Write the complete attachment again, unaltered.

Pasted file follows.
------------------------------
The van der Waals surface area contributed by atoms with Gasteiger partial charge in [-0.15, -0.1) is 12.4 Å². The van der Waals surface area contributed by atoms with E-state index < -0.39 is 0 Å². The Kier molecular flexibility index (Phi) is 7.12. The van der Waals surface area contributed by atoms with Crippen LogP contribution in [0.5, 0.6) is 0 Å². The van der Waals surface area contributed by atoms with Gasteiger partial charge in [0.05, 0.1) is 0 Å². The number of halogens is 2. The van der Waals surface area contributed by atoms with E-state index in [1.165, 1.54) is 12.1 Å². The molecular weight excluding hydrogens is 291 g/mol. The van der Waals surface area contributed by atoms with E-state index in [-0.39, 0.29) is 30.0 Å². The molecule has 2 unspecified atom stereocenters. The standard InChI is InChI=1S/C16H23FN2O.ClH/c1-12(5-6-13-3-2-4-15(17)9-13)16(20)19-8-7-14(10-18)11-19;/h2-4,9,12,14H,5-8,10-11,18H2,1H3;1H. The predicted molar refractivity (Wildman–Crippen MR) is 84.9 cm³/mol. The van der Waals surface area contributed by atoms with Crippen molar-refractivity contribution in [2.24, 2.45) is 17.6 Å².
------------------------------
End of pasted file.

The van der Waals surface area contributed by atoms with Gasteiger partial charge in [-0.15, -0.1) is 12.4 Å². The van der Waals surface area contributed by atoms with E-state index < -0.39 is 0 Å². The Kier molecular flexibility index (Phi) is 7.12. The van der Waals surface area contributed by atoms with Crippen LogP contribution in [0.5, 0.6) is 0 Å². The van der Waals surface area contributed by atoms with Gasteiger partial charge in [0.05, 0.1) is 0 Å². The number of halogens is 2. The van der Waals surface area contributed by atoms with E-state index in [1.165, 1.54) is 12.1 Å². The molecular weight excluding hydrogens is 291 g/mol. The van der Waals surface area contributed by atoms with E-state index in [-0.39, 0.29) is 30.0 Å². The molecule has 2 unspecified atom stereocenters. The standard InChI is InChI=1S/C16H23FN2O.ClH/c1-12(5-6-13-3-2-4-15(17)9-13)16(20)19-8-7-14(10-18)11-19;/h2-4,9,12,14H,5-8,10-11,18H2,1H3;1H. The predicted molar refractivity (Wildman–Crippen MR) is 84.9 cm³/mol. The van der Waals surface area contributed by atoms with Crippen molar-refractivity contribution in [2.24, 2.45) is 17.6 Å².